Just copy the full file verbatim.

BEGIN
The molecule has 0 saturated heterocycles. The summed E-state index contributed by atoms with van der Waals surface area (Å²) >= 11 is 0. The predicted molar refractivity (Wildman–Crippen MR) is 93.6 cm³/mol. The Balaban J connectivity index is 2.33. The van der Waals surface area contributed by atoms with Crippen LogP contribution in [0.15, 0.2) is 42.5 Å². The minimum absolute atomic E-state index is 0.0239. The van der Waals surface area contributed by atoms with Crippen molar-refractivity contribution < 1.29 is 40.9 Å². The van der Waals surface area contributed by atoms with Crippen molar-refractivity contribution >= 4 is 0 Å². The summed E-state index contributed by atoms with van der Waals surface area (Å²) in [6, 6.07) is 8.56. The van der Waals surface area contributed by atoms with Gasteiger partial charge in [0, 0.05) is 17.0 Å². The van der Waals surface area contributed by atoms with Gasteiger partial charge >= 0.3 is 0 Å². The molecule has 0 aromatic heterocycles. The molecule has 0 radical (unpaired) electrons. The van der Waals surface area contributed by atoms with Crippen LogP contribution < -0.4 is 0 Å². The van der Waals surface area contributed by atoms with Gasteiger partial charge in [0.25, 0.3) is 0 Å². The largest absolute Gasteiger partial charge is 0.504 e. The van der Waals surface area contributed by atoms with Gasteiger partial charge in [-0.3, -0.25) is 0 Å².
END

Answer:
The molecule has 0 saturated heterocycles. The summed E-state index contributed by atoms with van der Waals surface area (Å²) >= 11 is 0. The predicted molar refractivity (Wildman–Crippen MR) is 93.6 cm³/mol. The Balaban J connectivity index is 2.33. The van der Waals surface area contributed by atoms with Crippen LogP contribution in [0.15, 0.2) is 42.5 Å². The minimum absolute atomic E-state index is 0.0239. The van der Waals surface area contributed by atoms with Crippen molar-refractivity contribution < 1.29 is 40.9 Å². The van der Waals surface area contributed by atoms with Crippen molar-refractivity contribution >= 4 is 0 Å². The summed E-state index contributed by atoms with van der Waals surface area (Å²) in [6, 6.07) is 8.56. The van der Waals surface area contributed by atoms with Gasteiger partial charge in [0, 0.05) is 17.0 Å². The van der Waals surface area contributed by atoms with Gasteiger partial charge >= 0.3 is 0 Å². The molecule has 0 aromatic heterocycles. The molecule has 0 radical (unpaired) electrons. The van der Waals surface area contributed by atoms with Crippen LogP contribution < -0.4 is 0 Å². The van der Waals surface area contributed by atoms with Gasteiger partial charge in [0.25, 0.3) is 0 Å². The largest absolute Gasteiger partial charge is 0.504 e. The van der Waals surface area contributed by atoms with Gasteiger partial charge in [-0.3, -0.25) is 0 Å².